Any thermoplastic polyurethane may be employed to form the films used to prepare the prophylactic device of the present invention. However, in order to achieve a certain degree of softness and flexibility, it is preferred to use thermoplastic polyurethanes having an average Shore A hardness of about 50 to about 90. The most preferred range is from about 75 to 90. The tensile stress of the thermoplastic polyurethane at 100% elongation, commonly referred to as the 100% modulus, should be between about 300 and 1000 psi. At 300% elongation the tensile stress should be between about 800 and 3000 psi. In a preferred embodiment of the invention, at 100% elongation the tensile stress should be between 400 and 800 psi and at 300% it should be between 800 and 2500 psi. The tensile strength should be about 4000 to about 8000 psi while the permanent set should be less than 25%. Suitable thermoplastic polyurethanes which can be employed to prepare the prophylactic devices of this invention include polytetramethylene ether glycol-diphenylmethane diisocyanate (MDI), polytetramethylene ether glycol-toluene diisocyanate (TDI), polytetramethylene ether glycol-isoferrone isocyanate, poly ( 1,4-oxybutylene) glycol-diphenylmethane diisocyanate (MDI), poly (1,4-oxybutylene) glycol-toluene diisocyanate (TDI), poly (1,4-oxybutylene) glycol-isoferrone isocyanate, polyethylene glycol-diphenylmethane diisocyanate (MDI), polyethylene glycol-toluene diisocyanate (TDI), polyethylene glycol-isoferrone isocyanate, polypropylene glycol-diphenylmethane diisocyanate (MDI), polypropylene glycol-toluene diisocyanate (TDI), polypropylene glycol-isoferrone isocyanate, polycaprolactonediphenylmethane diisocyanate (MDI), polycaprolactonetoluene diisocyanate (TDI), polycaprolactone-isoferrone isocyanate, polyethylene adipate-diphenylmethane diisocyanate (MDI), polyethylene adipate-toluene diisocyanate (TDI), polyethylene adipate-isoferrone isocyanate, polytetramethylene adipate-diphenylmethane diisocyanate (MDI), polytetramethylene adipate-toluene diisocyanate (TDI), polytetramethylene adipate-isoferrone isocyanate, polyethylenepropylene adipate-diphenylmethane diisocyanate (MDI), polyethylene-propylene adipatetoluene diisocyanate (TDI), and polyethylene-propylene adipate-isoferrone isocyanate polyurethanes. The preferred polyurethanes are the polyether or polyester based urethane elastomers. Blends of different polyurethanes may be employed to obtain films having the desired physical characteristics. The addition of plasticizers and other additives known to those skilled in the art during preparation of the polyurethane films is also comtemplated.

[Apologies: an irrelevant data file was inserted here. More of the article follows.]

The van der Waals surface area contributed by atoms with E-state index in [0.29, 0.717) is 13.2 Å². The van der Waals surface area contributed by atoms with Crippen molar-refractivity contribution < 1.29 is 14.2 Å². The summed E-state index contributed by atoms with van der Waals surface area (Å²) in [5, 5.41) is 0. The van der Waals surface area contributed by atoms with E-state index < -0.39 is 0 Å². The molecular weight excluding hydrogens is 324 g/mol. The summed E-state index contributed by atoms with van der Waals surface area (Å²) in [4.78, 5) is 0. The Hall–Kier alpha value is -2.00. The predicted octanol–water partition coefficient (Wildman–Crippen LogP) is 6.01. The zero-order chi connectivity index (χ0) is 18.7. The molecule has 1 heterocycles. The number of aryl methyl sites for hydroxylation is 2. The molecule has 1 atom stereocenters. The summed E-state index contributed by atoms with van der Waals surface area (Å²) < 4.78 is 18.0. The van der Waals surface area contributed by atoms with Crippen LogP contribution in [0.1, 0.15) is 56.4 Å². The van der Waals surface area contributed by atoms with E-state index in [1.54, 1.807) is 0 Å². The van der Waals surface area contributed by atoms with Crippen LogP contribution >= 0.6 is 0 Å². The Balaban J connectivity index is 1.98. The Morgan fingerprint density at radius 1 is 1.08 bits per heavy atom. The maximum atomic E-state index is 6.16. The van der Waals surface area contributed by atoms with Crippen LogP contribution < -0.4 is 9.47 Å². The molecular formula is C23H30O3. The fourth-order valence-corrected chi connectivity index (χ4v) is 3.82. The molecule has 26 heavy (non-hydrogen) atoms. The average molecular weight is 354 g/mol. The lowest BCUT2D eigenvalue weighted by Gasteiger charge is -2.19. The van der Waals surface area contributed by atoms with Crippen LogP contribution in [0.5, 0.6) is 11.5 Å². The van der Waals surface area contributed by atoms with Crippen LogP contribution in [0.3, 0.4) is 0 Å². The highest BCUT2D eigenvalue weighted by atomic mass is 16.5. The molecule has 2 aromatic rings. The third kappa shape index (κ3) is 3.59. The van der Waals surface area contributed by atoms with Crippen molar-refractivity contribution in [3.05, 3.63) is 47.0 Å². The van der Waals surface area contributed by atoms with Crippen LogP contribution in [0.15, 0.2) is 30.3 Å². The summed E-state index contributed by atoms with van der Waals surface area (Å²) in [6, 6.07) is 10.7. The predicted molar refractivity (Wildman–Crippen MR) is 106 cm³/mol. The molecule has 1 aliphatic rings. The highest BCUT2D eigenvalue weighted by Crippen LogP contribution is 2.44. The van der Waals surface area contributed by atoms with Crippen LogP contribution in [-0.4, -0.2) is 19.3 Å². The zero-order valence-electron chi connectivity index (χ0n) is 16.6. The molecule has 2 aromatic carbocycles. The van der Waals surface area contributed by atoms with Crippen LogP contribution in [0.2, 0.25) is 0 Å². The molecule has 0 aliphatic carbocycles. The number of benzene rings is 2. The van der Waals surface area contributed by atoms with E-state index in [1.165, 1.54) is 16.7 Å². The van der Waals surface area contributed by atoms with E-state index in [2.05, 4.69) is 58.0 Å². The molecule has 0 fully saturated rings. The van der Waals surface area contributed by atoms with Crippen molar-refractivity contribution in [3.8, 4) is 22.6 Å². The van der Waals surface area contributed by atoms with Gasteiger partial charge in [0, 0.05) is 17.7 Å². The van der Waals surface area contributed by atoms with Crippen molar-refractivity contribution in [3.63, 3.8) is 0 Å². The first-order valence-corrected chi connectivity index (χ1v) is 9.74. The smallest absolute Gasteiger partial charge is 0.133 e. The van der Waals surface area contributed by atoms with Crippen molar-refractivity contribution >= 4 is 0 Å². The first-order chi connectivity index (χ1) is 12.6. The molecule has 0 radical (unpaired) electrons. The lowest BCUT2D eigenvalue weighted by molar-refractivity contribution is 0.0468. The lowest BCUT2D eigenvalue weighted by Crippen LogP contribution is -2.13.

Thermoplastic polyurethanes have been found to be superior to the prior art materials in physical strength. Films made from thermoplastic polyurethanes exhibit superior abrasion resistance and tear resistance properties and have greater tensile strength than the prior art materials. In addition, the thermoplastic polyurethanes generally do not show a significant amount of absorption of materials like body enzymes or other proteins; these are properties which make them more desirable materials for the preparation of prophylactic devices.